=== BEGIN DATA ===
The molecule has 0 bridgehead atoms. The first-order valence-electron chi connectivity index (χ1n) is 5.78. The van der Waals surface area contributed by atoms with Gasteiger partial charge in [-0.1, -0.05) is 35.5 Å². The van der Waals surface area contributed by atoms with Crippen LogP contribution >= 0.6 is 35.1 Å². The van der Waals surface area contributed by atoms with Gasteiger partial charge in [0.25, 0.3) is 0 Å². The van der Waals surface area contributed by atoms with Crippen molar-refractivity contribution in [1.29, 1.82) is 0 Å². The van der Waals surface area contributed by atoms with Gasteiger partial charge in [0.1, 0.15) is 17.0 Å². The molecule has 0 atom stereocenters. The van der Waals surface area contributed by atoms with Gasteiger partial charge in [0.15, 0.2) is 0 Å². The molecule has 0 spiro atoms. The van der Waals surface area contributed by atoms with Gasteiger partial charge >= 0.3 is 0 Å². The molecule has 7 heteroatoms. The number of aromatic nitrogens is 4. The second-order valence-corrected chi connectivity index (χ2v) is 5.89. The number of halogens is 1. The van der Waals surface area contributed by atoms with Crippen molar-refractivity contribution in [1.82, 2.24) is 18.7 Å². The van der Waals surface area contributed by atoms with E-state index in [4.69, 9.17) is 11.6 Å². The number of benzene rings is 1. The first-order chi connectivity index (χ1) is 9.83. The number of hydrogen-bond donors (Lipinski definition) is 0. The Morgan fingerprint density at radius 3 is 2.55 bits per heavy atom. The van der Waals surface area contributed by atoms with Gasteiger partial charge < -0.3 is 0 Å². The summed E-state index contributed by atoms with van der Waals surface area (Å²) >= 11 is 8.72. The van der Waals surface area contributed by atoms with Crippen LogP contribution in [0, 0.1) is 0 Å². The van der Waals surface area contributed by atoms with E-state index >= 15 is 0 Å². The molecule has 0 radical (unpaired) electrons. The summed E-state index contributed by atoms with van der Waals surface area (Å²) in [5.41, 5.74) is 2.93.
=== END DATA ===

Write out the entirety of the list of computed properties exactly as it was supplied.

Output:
The molecule has 0 bridgehead atoms. The first-order valence-electron chi connectivity index (χ1n) is 5.78. The van der Waals surface area contributed by atoms with Gasteiger partial charge in [-0.1, -0.05) is 35.5 Å². The van der Waals surface area contributed by atoms with Crippen LogP contribution >= 0.6 is 35.1 Å². The van der Waals surface area contributed by atoms with Gasteiger partial charge in [0.25, 0.3) is 0 Å². The van der Waals surface area contributed by atoms with Crippen molar-refractivity contribution in [1.29, 1.82) is 0 Å². The van der Waals surface area contributed by atoms with Gasteiger partial charge in [0.1, 0.15) is 17.0 Å². The molecule has 0 atom stereocenters. The van der Waals surface area contributed by atoms with Gasteiger partial charge in [0.15, 0.2) is 0 Å². The molecule has 0 spiro atoms. The van der Waals surface area contributed by atoms with Gasteiger partial charge >= 0.3 is 0 Å². The molecule has 7 heteroatoms. The number of aromatic nitrogens is 4. The second-order valence-corrected chi connectivity index (χ2v) is 5.89. The number of halogens is 1. The van der Waals surface area contributed by atoms with Crippen molar-refractivity contribution in [1.82, 2.24) is 18.7 Å². The van der Waals surface area contributed by atoms with E-state index in [4.69, 9.17) is 11.6 Å². The number of benzene rings is 1. The first-order chi connectivity index (χ1) is 9.83. The number of hydrogen-bond donors (Lipinski definition) is 0. The Morgan fingerprint density at radius 3 is 2.55 bits per heavy atom. The van der Waals surface area contributed by atoms with Gasteiger partial charge < -0.3 is 0 Å². The summed E-state index contributed by atoms with van der Waals surface area (Å²) >= 11 is 8.72. The van der Waals surface area contributed by atoms with Crippen LogP contribution in [0, 0.1) is 0 Å². The van der Waals surface area contributed by atoms with E-state index >= 15 is 0 Å². The molecule has 0 radical (unpaired) electrons. The summed E-state index contributed by atoms with van der Waals surface area (Å²) in [5.41, 5.74) is 2.93.